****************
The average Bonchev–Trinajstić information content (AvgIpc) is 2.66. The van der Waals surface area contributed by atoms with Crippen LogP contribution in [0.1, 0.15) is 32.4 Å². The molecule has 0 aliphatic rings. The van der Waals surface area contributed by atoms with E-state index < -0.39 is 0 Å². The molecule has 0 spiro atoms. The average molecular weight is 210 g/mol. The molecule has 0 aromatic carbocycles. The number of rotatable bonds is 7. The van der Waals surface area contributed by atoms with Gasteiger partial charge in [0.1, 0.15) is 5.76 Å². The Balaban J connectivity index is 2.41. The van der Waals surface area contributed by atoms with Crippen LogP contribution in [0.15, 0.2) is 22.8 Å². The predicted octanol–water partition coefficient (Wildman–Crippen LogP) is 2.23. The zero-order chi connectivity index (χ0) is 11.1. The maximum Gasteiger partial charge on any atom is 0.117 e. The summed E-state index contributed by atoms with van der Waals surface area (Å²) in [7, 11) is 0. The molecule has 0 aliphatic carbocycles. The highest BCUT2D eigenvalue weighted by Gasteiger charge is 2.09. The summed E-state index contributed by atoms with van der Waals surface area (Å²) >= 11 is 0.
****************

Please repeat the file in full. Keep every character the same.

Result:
The average Bonchev–Trinajstić information content (AvgIpc) is 2.66. The van der Waals surface area contributed by atoms with Crippen LogP contribution in [0.1, 0.15) is 32.4 Å². The molecule has 0 aliphatic rings. The van der Waals surface area contributed by atoms with E-state index < -0.39 is 0 Å². The molecule has 0 spiro atoms. The average molecular weight is 210 g/mol. The molecule has 0 aromatic carbocycles. The number of rotatable bonds is 7. The van der Waals surface area contributed by atoms with Gasteiger partial charge in [0.1, 0.15) is 5.76 Å². The Balaban J connectivity index is 2.41. The van der Waals surface area contributed by atoms with Crippen LogP contribution in [0.15, 0.2) is 22.8 Å². The predicted octanol–water partition coefficient (Wildman–Crippen LogP) is 2.23. The zero-order chi connectivity index (χ0) is 11.1. The maximum Gasteiger partial charge on any atom is 0.117 e. The summed E-state index contributed by atoms with van der Waals surface area (Å²) in [7, 11) is 0. The molecule has 0 aliphatic carbocycles. The highest BCUT2D eigenvalue weighted by Gasteiger charge is 2.09. The summed E-state index contributed by atoms with van der Waals surface area (Å²) >= 11 is 0.